In the final part of the Brand Building Step-by-Step series, you learn about how market research can help you build a brand successfully. If you missed the previous parts of the series that discussed the three fundamental steps of brand building -- consistency, persistence, and restraint -- follow the preceding links to read them now and catch up. You'll need to understand the information in those articles before you can develop and launch effective market research programs.
There are several areas of market research that you should focus on for brand building. First, ongoing brand and competitor research is needed to ensure that your efforts to consistently and persistently raise awareness, recognition, trial, loyalty, and advocacy are working and driving the results your business needs.
Using a combination of online reputation management techniques to keep track of conversations happening around your brand on Twitter, Facebook, LinkedIn, blogs, review sites, and so on, you can stay on top of consumer perceptions and expectations for your brand. Tools like Monitter.com and Google Alerts provide easy and free ways to track online brand mentions giving you the opportunity to jump into conversations, nudge them in the right direction, clear up erroneous information, and build relationships that lead to brand loyalty.
At the same time, you should conduct market research to identify the potential for growth opportunities and consumer acceptance levels of new initiatives. The information you gather from both your existing customers and consumer opinion panels can help you make the best business decisions to ensure long-term brand and business growth.
However, you have to be prepared to dig deeper than simple yes-and-no research questions. Remember, the strongest brands are rooted in consumer trust and emotional connections. Don't just take consumer opinions at face value. Instead, you need to ask probing questions that allow consumers to reveal some of their subjective thoughts.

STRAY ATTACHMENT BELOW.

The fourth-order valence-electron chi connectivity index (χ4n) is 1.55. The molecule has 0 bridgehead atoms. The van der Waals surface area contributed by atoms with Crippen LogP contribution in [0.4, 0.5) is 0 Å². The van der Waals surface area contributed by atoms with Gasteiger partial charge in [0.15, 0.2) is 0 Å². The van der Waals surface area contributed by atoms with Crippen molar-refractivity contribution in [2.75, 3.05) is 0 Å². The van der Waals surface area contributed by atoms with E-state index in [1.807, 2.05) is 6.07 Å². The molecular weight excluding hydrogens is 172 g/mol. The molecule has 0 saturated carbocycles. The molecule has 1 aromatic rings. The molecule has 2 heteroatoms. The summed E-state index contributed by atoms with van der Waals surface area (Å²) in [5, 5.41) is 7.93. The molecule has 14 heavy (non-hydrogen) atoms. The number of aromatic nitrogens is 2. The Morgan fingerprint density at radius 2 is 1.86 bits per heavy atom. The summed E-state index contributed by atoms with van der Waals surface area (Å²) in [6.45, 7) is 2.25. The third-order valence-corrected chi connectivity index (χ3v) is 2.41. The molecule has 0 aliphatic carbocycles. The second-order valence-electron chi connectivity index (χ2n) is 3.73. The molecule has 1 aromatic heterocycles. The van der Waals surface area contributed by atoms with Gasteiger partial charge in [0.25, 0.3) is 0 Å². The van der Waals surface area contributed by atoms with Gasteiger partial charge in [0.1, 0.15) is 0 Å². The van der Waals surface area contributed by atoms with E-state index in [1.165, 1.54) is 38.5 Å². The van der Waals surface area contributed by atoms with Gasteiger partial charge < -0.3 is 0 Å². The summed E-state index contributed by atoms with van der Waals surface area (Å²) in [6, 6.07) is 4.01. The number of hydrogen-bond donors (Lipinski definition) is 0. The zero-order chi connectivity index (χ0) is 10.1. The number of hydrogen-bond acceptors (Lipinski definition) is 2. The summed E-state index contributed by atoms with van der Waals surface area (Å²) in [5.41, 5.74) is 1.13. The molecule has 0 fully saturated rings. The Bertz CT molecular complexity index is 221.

For example, use word association, sentence completion, ranking, sorting, and analogies to gather more information about consumer perceptions and feelings than standard multiple choice questions provide. When it comes to brand choice, brand loyalty, and purchase decisions, there is usually a lot more going on in a consumer's mind (whether or not that consumer consciously realizes it) than a simple yes-or-no question can reveal.
Your goal for brand building research should be to learn why consumers think the way they do and why they make the purchase decisions that they do. Often, consumers don't even realize why they make the brand and purchase choices that they do. Probing questions can help you identify the real reasons that motivate consumer purchasing decisions. This is the type of subjective information you need to gather to be able to make the best strategic decisions for long-term brand growth.
For example, it wouldn't have taken a significant amount of research data to learn that Netflix customers would not be happy with increased prices and a separation of Netflix's DVD mail-order business from its streaming content business. However, such research either wasn't conducted or the collected data was ignored earlier this year when the company disastrously did both of those things. Loyal consumers were outraged. They left Netflix in droves, and the brand was tarnished publicly. What was once a brand that its loyal customers trusted and advocated is now a brand that is in big trouble.
The lesson to learn is simple. Don't make big brand building decisions without the data to back them up. Brand research is an important step for brand building success.
If you missed previous parts of the Brand Building Step-by-Step series, follow the links below to read them now: